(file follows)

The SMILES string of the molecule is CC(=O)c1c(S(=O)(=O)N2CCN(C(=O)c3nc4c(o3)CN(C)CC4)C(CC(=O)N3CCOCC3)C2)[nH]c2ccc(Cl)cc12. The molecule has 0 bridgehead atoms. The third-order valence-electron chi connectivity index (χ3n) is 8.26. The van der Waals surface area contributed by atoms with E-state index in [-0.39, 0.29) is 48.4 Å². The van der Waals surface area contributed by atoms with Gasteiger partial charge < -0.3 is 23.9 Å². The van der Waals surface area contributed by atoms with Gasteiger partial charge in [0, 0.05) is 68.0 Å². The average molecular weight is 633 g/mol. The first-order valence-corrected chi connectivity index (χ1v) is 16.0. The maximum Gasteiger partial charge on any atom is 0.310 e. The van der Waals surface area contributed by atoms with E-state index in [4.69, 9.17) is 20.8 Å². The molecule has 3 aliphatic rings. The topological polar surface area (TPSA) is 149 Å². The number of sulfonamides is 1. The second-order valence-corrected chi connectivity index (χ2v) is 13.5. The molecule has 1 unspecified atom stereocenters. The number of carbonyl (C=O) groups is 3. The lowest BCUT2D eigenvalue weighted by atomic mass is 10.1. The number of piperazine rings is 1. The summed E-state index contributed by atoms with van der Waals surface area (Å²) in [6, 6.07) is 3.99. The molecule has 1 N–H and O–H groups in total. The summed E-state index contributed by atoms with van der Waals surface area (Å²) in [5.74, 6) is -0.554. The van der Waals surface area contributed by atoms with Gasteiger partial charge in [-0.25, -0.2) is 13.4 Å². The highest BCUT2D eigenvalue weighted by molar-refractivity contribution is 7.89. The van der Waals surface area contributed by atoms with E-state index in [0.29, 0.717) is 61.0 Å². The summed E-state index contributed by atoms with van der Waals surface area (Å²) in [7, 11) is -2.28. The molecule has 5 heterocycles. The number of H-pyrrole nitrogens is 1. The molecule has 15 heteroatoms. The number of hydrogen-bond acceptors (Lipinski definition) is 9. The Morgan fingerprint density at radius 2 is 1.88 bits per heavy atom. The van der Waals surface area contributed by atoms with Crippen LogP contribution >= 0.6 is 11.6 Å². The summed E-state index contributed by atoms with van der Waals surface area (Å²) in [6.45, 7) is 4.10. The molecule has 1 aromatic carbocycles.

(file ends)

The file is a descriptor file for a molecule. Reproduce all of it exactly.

The SMILES string of the molecule is CC(=O)c1c(S(=O)(=O)N2CCN(C(=O)c3nc4c(o3)CN(C)CC4)C(CC(=O)N3CCOCC3)C2)[nH]c2ccc(Cl)cc12. The molecule has 0 bridgehead atoms. The third-order valence-electron chi connectivity index (χ3n) is 8.26. The van der Waals surface area contributed by atoms with E-state index in [-0.39, 0.29) is 48.4 Å². The van der Waals surface area contributed by atoms with Gasteiger partial charge < -0.3 is 23.9 Å². The van der Waals surface area contributed by atoms with Gasteiger partial charge in [0, 0.05) is 68.0 Å². The average molecular weight is 633 g/mol. The first-order valence-corrected chi connectivity index (χ1v) is 16.0. The maximum Gasteiger partial charge on any atom is 0.310 e. The van der Waals surface area contributed by atoms with E-state index in [4.69, 9.17) is 20.8 Å². The molecule has 3 aliphatic rings. The topological polar surface area (TPSA) is 149 Å². The number of sulfonamides is 1. The second-order valence-corrected chi connectivity index (χ2v) is 13.5. The molecule has 1 unspecified atom stereocenters. The number of carbonyl (C=O) groups is 3. The lowest BCUT2D eigenvalue weighted by atomic mass is 10.1. The number of piperazine rings is 1. The summed E-state index contributed by atoms with van der Waals surface area (Å²) in [6, 6.07) is 3.99. The molecule has 1 N–H and O–H groups in total. The summed E-state index contributed by atoms with van der Waals surface area (Å²) in [5.74, 6) is -0.554. The van der Waals surface area contributed by atoms with Gasteiger partial charge in [-0.25, -0.2) is 13.4 Å². The highest BCUT2D eigenvalue weighted by molar-refractivity contribution is 7.89. The van der Waals surface area contributed by atoms with E-state index in [0.29, 0.717) is 61.0 Å². The summed E-state index contributed by atoms with van der Waals surface area (Å²) in [7, 11) is -2.28. The molecule has 5 heterocycles. The number of H-pyrrole nitrogens is 1. The molecule has 15 heteroatoms. The number of hydrogen-bond acceptors (Lipinski definition) is 9. The Morgan fingerprint density at radius 2 is 1.88 bits per heavy atom. The van der Waals surface area contributed by atoms with Crippen LogP contribution >= 0.6 is 11.6 Å². The summed E-state index contributed by atoms with van der Waals surface area (Å²) in [6.45, 7) is 4.10. The molecule has 1 aromatic carbocycles.